Canada’s New Prime Minister Has Nice Hair – Tiffany Lee, Canada

On Monday, October 19th, Canadians headed to the polling stations to vote for change. This change comes in the form of the 43 year old Liberal Party leader with nice hair, Justin Trudeau.

Source: Ryan Remiorz/The Canadian Pres

Source: Ryan Remiorz/The Canadian Pres

This election was a very exciting one, as the three major parties – Conservatives, Liberals, and New Democrats (NDP) – were in a tight race from the very start. Forming a clear majority government, the Liberals painted the nation red. Let’s take a look at what this means for Canada:

The Platform:

With Canada in a recession, the economy has been the centre of attention throughout the election. The major points in the Liberals’ platform have been infrastructure and the middle class. The Liberals have pledged to improve infrastructure in Canada with a $5 billion plan. Where would this money come from? Good question. The party has said that they are willing to run “modest” deficits of nearly $10 billion over the next 3 years. This would increase Canada’s federal debt but Trudeau insists that this is necessary to grow the economy. The party has targeted middle class families through their promises regarding taxes. They have promised to reduce taxes for the middle class, however, a possible problem with such is high income taxpayers finding ways to avoid the higher tax. Other big points on the party’s agenda is the legalization and decriminalization of marijuana, the launching of a national inquiry into the topic of missing and murdered Aboriginal women, and the ending of Canada’s current bombing campaign in Syria.

Trudeaumania:

While the platform is very important, what has Canadians – and non-Canadians, as well – talking is the virality of “Trudeaumania”; our new prime minister is practically a celebrity. Contrasting the now former prime minister, Stephen Harper, Justin Trudeau has charisma and good looks to win voters over. Prior to the election, “Trudeaumania” took over social media and was revived when the results began to be released. Here are some reactions:

Source Twitter

Source: Twitter

Source: Twitter

Source: Twitter

Popularly referred to by his first name, Canada’s new prime minister Justin grew up in the public eye, as his father is popular former prime minister, Pierre Trudeau. Due to this, he has got plenty of photos of his youth, as well as a movie and TV series under his belt. His numerous media appearances also include an interview in which he pulled a stunt where he fell down the stairs on purpose.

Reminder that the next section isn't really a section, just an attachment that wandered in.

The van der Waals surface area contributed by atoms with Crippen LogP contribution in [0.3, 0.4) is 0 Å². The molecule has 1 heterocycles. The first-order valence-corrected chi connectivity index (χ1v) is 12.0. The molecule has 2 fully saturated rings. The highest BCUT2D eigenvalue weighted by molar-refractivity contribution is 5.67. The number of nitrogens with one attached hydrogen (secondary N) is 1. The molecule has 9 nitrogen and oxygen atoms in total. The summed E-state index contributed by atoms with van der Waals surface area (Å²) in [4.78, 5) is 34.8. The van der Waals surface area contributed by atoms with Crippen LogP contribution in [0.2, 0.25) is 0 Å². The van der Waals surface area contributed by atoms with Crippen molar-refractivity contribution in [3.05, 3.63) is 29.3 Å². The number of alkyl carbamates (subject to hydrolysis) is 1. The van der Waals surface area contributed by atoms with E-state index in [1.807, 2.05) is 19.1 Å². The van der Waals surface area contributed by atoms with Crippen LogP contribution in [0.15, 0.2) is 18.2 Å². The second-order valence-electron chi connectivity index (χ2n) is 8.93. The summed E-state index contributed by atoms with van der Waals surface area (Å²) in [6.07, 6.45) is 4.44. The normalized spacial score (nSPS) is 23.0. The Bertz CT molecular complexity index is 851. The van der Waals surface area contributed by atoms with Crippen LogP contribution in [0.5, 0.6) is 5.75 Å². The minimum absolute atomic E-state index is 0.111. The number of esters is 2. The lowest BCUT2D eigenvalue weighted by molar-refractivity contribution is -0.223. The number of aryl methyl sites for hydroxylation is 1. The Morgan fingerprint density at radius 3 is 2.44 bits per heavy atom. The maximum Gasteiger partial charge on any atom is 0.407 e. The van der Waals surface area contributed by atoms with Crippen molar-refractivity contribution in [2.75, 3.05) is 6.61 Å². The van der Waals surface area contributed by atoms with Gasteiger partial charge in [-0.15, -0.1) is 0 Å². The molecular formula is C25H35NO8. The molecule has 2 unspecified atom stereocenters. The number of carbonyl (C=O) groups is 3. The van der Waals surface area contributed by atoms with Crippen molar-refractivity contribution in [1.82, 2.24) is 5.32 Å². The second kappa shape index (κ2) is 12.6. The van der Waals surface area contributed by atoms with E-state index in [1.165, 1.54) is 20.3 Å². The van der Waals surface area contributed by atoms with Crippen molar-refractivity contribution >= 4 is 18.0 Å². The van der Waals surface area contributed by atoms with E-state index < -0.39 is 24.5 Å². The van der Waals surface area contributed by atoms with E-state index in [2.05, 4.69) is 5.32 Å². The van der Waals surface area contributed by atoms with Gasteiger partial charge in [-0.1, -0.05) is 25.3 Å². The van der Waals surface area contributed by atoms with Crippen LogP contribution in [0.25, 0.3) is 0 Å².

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Trudeau isn’t only a popular leader, he’s also a popular person, but what other factors resulted in his party’s huge win? One major point was the niqab debate. Nearing the end of the election, controversy was sparked when a woman sued the Conservative government for not letting her wear a niqab in her citizenship ceremony. This ban that was set in place in 2011 against the niqabs started a debate in which Canadians were split between those who supported the Conservatives anti-Muslim sentiments and those who were against. Many Canadians were outraged at the Conservatives for taking a stance that was seen as “anti-Canadian”, as we are known to be welcoming and encouraging of multiculturalism. Some even took the controversy in their own hands and went to polling stations with their face masked. For example, one citizen, in particular, went to cast his ballot with a pumpkin on his head to show his disdain for the debate.

The woman centred in this debate, Zunera Ishaq, finally became a Canadian citizen on Friday, October 9th and was able to wear her niqab in the ceremony. (source: Global News)

However, unfortunately for the Conservatives, this was not enough to secure a majority, as many Canadians have expressed frustration with Stephen Harper. Furthermore, strategic voting against vote-splitting was used to ensure that Stephen Harper’s party was no longer in power. Vote splitting, or “First Past the Post” is why the Conservatives have remained in power with only 39% of the vote since 2008. Organizations such as Leadnow.ca, lead a “Vote Together” campaign where 90,841 Canadians pledged to vote strategically for the best local candidate who could defeat the Conservatives. Both the NDP and Liberals campaigned with a slogan of promising change, and it is clear that Canadians desired such change.

What now?

The day after the election, Tuesday October 20th, Prime Minister-Designate Justin Trudeau was quick to… head on down to a subway station. Yes, that’s right, Canada’s brand new prime minister went to a Montreal subway station as his first action as prime minister-designate. Justin went to a subway station in the riding in which he is the Member of Parliament to meet the citizens he was representing, shake hands and take lots of selfies. Then, he held a press conference in which he confirmed his commitment to fulfilling his campaign promises but did not confirm any dates, except for one; Justin has promised to name his new cabinet by November 4th. He also announced on Tuesday the 20th, that he has been in contact with his new fellow world leaders, including President Obama. In this conversation, it is reported that the two discussed climate change, ISIS airstrikes and the Keystone XL pipeline.

Just as Canadians do, those who were not supporting the Liberals this election were very eager to complain. However, in order to make change, the nation must continue to push our local MPs to fulfill their promises and serve Canadians for the next 4 years.

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